An equine education

Published 12:00 am Sunday, June 29, 2008

A group of more than 40 children traveled in small herds around the Ohio University Southern Horse Park on Tuesday.

Members of the Youth Empowerment Activities group participated in therapeutic horseback riding.

The program is based on the 40 developmental assets and the eight domains, Mollie Stevens, prevention and development manager at the Family Guidance Center, said.

Email newsletter signup

“Basically we provide adult and youth mentors for the young people, constructive use of time for them,” Stevens said. “We have boundary expectations in our guidelines (to teach the children) to not put people down and they’ll be respectful. And also, just to have a safe place to be for the summer and to keep them out of trouble.”

Kelly Hall, coordinator of equine assisted activities for OUS, said the children who are participating in YEA this summer will learn more than the daily operations of the horse park.

“Horses are herd animals and so are we,” Hall said. “ Horses teach valuable lessons on being in the moment, slowing down, not going too fast, being patient, respecting each other’s space. They just teach a lot of life skills in responsibility and self- care.”

Hall said children gain confidence through riding horses.

“I’ve had several of these kids tell me they have never ridden a horse before,” she said. “It is very empowering to get on a 1,000-pound animal and tell it what to do, and have it do it. It’s a big self-esteem builder.”

Lauren Morris, a 9-year-old girl who attends YEA said she is afraid of horses.

“They are really big,” Morris said. “I will get older and I will get use to them.”

She said she stayed home with her mother and grandmother for past summers and went to the pool, but this year she attended YEA because she does not have anything else to do and her friends are participating, also.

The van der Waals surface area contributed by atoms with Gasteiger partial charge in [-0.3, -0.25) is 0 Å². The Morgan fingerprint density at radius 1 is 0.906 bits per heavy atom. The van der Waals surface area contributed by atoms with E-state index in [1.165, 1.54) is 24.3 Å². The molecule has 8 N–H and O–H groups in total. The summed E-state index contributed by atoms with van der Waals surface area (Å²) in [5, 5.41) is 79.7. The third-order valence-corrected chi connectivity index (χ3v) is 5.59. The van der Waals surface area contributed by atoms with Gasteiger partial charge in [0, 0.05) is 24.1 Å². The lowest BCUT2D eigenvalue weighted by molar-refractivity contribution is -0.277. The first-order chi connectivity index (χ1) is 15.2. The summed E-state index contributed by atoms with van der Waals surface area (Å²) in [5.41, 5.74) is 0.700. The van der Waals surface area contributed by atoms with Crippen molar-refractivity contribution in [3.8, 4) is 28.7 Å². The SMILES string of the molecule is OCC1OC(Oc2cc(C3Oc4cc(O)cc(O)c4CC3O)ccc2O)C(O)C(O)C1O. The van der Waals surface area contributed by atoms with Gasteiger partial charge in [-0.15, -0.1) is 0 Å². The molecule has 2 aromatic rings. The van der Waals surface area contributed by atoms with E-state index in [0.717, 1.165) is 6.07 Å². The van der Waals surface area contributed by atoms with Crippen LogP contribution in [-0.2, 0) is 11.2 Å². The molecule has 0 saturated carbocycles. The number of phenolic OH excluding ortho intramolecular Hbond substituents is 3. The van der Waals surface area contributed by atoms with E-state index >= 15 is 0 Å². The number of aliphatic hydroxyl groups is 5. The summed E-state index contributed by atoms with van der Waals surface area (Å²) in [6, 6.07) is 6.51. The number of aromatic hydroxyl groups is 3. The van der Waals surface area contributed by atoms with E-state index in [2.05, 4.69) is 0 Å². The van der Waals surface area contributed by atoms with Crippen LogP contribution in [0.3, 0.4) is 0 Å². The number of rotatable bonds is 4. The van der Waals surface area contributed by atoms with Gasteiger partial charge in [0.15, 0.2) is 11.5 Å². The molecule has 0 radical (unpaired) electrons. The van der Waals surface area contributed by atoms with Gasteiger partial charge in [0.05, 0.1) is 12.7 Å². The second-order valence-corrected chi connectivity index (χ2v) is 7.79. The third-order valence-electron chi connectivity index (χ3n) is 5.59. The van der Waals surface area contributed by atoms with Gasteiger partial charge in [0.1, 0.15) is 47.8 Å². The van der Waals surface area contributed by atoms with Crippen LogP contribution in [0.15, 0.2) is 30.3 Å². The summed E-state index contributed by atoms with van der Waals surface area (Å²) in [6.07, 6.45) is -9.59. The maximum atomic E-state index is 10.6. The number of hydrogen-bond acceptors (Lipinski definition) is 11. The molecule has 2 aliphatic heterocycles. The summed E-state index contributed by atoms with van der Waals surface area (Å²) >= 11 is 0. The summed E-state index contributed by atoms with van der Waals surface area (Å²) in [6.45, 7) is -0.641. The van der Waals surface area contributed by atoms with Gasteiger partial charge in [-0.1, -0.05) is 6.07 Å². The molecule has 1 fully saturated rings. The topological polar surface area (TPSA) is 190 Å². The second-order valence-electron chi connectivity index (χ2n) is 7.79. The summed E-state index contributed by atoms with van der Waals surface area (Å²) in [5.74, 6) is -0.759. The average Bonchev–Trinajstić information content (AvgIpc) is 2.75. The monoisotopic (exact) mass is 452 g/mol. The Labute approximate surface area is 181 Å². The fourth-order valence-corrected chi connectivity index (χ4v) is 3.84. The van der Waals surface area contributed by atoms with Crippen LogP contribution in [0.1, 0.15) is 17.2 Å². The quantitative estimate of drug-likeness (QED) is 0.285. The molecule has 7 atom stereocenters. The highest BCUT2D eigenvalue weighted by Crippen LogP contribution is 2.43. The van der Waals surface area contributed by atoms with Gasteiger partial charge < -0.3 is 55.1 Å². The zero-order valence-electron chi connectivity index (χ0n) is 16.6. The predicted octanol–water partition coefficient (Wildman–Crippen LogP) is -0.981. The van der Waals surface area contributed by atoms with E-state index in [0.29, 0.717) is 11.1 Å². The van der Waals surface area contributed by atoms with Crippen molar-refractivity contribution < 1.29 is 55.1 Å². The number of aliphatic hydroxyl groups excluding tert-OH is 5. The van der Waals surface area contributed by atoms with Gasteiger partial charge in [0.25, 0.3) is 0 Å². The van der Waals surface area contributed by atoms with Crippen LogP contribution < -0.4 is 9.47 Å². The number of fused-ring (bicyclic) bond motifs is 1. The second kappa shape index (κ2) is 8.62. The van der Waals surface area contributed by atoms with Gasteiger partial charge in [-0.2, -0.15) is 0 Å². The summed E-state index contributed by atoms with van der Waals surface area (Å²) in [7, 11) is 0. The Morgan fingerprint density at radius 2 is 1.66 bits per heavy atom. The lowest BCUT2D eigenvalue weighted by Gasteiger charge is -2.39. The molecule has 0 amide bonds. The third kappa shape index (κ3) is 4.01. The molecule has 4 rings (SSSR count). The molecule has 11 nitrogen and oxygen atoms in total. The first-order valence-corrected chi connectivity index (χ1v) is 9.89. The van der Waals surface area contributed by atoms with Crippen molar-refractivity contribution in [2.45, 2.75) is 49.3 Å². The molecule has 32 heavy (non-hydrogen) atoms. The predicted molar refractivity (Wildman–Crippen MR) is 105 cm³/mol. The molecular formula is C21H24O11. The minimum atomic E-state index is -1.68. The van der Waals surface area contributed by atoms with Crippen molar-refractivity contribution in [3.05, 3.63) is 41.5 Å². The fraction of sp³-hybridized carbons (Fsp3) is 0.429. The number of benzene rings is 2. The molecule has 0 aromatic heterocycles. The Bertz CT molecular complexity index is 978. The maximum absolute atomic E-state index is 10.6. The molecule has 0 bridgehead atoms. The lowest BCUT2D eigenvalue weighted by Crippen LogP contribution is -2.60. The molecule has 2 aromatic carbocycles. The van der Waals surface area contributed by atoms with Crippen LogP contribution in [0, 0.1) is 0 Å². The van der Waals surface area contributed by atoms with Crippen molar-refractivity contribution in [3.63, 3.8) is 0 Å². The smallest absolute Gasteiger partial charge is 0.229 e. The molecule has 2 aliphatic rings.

Cierra Brown, a 10-year-old girl who attends YEA, said she enjoys the activities the program offers and she learns something new every day.

Ashley Ferguson, a 16-year-old volunteer said she has seen some children change in the few weeks the program has been in session.

“It teaches them respect and discipline and important things they should learn in life,” Ferguson said. “It makes them excited and realize they can do whatever.”

Stevens said day programs for children are essential to healthy growth and development.

“All of our kids are at risk in this day and time and they need some place to go so they feel safe. And, it is structured so they can grow to be productive adults,” she said.

YEA is funded by the Appalachian Children and Families First Council, Access to Better Care and the Lawrence County Juvenile Court.

Prevention specialists and support staff from the Family Guidance Center along with other volunteers, staff the activities.

Spare Time Recreation, Community and Message Makers are upcoming activities, Stevens said.

Message Makers is a program where children select negative lyrics from a song and change them to positive lyrics, Stevens said.

She also said transportation to the activities is provided through Ironton Public Schools.

The activities are Tuesday, Wednesday and Thursday from 10 a.m. to 2 p.m. Lunch is provided for those who attend and tuition is free.